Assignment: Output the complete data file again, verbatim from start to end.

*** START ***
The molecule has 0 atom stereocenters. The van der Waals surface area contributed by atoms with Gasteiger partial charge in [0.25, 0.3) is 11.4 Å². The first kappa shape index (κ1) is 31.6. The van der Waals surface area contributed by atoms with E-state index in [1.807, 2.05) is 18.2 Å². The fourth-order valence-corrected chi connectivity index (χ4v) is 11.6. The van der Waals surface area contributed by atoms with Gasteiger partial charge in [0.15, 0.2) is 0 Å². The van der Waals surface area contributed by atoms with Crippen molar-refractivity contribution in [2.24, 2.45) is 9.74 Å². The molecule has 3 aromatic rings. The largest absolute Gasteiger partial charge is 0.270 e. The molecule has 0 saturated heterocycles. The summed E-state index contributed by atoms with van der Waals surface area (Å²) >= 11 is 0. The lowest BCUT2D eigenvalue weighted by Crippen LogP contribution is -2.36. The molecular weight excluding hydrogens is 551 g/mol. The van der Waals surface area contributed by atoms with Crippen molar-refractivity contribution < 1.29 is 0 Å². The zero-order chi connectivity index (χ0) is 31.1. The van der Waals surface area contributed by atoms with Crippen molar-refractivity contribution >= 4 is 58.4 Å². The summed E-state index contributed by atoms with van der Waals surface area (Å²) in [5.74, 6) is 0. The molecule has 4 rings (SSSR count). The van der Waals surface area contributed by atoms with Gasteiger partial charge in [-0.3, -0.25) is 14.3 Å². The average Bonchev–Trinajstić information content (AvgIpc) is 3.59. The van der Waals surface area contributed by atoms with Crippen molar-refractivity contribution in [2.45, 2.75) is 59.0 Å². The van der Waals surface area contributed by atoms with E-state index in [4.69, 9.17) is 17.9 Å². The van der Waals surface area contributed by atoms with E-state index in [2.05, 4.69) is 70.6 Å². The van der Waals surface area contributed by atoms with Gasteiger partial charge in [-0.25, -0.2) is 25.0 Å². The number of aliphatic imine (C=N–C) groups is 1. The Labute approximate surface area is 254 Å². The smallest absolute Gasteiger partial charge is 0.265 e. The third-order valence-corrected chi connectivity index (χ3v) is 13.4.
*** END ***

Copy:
The molecule has 0 atom stereocenters. The van der Waals surface area contributed by atoms with Gasteiger partial charge in [0.25, 0.3) is 11.4 Å². The first kappa shape index (κ1) is 31.6. The van der Waals surface area contributed by atoms with E-state index in [1.807, 2.05) is 18.2 Å². The fourth-order valence-corrected chi connectivity index (χ4v) is 11.6. The van der Waals surface area contributed by atoms with Gasteiger partial charge in [0.15, 0.2) is 0 Å². The van der Waals surface area contributed by atoms with Crippen molar-refractivity contribution in [2.24, 2.45) is 9.74 Å². The molecule has 3 aromatic rings. The largest absolute Gasteiger partial charge is 0.270 e. The molecule has 0 saturated heterocycles. The summed E-state index contributed by atoms with van der Waals surface area (Å²) >= 11 is 0. The lowest BCUT2D eigenvalue weighted by Crippen LogP contribution is -2.36. The molecular weight excluding hydrogens is 551 g/mol. The van der Waals surface area contributed by atoms with Crippen molar-refractivity contribution < 1.29 is 0 Å². The zero-order chi connectivity index (χ0) is 31.1. The van der Waals surface area contributed by atoms with Crippen molar-refractivity contribution >= 4 is 58.4 Å². The summed E-state index contributed by atoms with van der Waals surface area (Å²) in [5.74, 6) is 0. The molecule has 4 rings (SSSR count). The van der Waals surface area contributed by atoms with Gasteiger partial charge in [-0.3, -0.25) is 14.3 Å². The average Bonchev–Trinajstić information content (AvgIpc) is 3.59. The van der Waals surface area contributed by atoms with Crippen molar-refractivity contribution in [2.45, 2.75) is 59.0 Å². The van der Waals surface area contributed by atoms with E-state index in [4.69, 9.17) is 17.9 Å². The van der Waals surface area contributed by atoms with E-state index in [2.05, 4.69) is 70.6 Å². The van der Waals surface area contributed by atoms with Gasteiger partial charge in [-0.25, -0.2) is 25.0 Å². The number of aliphatic imine (C=N–C) groups is 1. The Labute approximate surface area is 254 Å². The smallest absolute Gasteiger partial charge is 0.265 e. The third-order valence-corrected chi connectivity index (χ3v) is 13.4.